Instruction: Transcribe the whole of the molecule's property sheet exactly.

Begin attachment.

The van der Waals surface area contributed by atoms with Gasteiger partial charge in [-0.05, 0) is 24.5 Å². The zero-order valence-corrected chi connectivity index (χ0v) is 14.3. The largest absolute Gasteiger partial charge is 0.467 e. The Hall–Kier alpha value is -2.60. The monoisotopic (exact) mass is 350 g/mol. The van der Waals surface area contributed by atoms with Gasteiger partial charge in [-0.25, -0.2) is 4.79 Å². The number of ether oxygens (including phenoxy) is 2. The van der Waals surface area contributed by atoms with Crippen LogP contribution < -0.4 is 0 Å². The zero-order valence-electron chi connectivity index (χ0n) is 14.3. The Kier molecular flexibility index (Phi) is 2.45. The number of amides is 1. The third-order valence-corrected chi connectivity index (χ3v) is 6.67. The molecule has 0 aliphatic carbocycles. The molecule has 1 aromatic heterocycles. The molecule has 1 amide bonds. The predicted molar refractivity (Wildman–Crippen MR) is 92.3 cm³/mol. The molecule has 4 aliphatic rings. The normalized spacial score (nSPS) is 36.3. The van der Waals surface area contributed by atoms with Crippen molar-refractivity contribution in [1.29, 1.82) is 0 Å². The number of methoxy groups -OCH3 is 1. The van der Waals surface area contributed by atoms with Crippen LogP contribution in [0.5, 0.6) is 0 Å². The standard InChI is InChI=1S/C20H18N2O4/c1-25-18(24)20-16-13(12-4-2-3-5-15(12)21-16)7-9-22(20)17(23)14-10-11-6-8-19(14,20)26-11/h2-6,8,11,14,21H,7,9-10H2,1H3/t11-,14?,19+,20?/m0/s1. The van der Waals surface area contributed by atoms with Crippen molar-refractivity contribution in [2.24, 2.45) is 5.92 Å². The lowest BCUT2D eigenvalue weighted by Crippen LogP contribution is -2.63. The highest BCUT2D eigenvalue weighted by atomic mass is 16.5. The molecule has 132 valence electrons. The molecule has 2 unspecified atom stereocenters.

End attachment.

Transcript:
The van der Waals surface area contributed by atoms with Gasteiger partial charge in [-0.05, 0) is 24.5 Å². The zero-order valence-corrected chi connectivity index (χ0v) is 14.3. The largest absolute Gasteiger partial charge is 0.467 e. The Hall–Kier alpha value is -2.60. The monoisotopic (exact) mass is 350 g/mol. The van der Waals surface area contributed by atoms with Gasteiger partial charge in [-0.25, -0.2) is 4.79 Å². The number of ether oxygens (including phenoxy) is 2. The van der Waals surface area contributed by atoms with Crippen LogP contribution < -0.4 is 0 Å². The zero-order valence-electron chi connectivity index (χ0n) is 14.3. The Kier molecular flexibility index (Phi) is 2.45. The number of amides is 1. The third-order valence-corrected chi connectivity index (χ3v) is 6.67. The molecule has 0 aliphatic carbocycles. The molecule has 1 aromatic heterocycles. The molecule has 1 amide bonds. The predicted molar refractivity (Wildman–Crippen MR) is 92.3 cm³/mol. The molecule has 4 aliphatic rings. The normalized spacial score (nSPS) is 36.3. The van der Waals surface area contributed by atoms with Crippen molar-refractivity contribution in [1.29, 1.82) is 0 Å². The number of methoxy groups -OCH3 is 1. The van der Waals surface area contributed by atoms with Crippen LogP contribution in [0.5, 0.6) is 0 Å². The standard InChI is InChI=1S/C20H18N2O4/c1-25-18(24)20-16-13(12-4-2-3-5-15(12)21-16)7-9-22(20)17(23)14-10-11-6-8-19(14,20)26-11/h2-6,8,11,14,21H,7,9-10H2,1H3/t11-,14?,19+,20?/m0/s1. The van der Waals surface area contributed by atoms with Crippen molar-refractivity contribution in [2.24, 2.45) is 5.92 Å². The lowest BCUT2D eigenvalue weighted by Crippen LogP contribution is -2.63. The highest BCUT2D eigenvalue weighted by atomic mass is 16.5. The molecule has 132 valence electrons. The molecule has 2 unspecified atom stereocenters.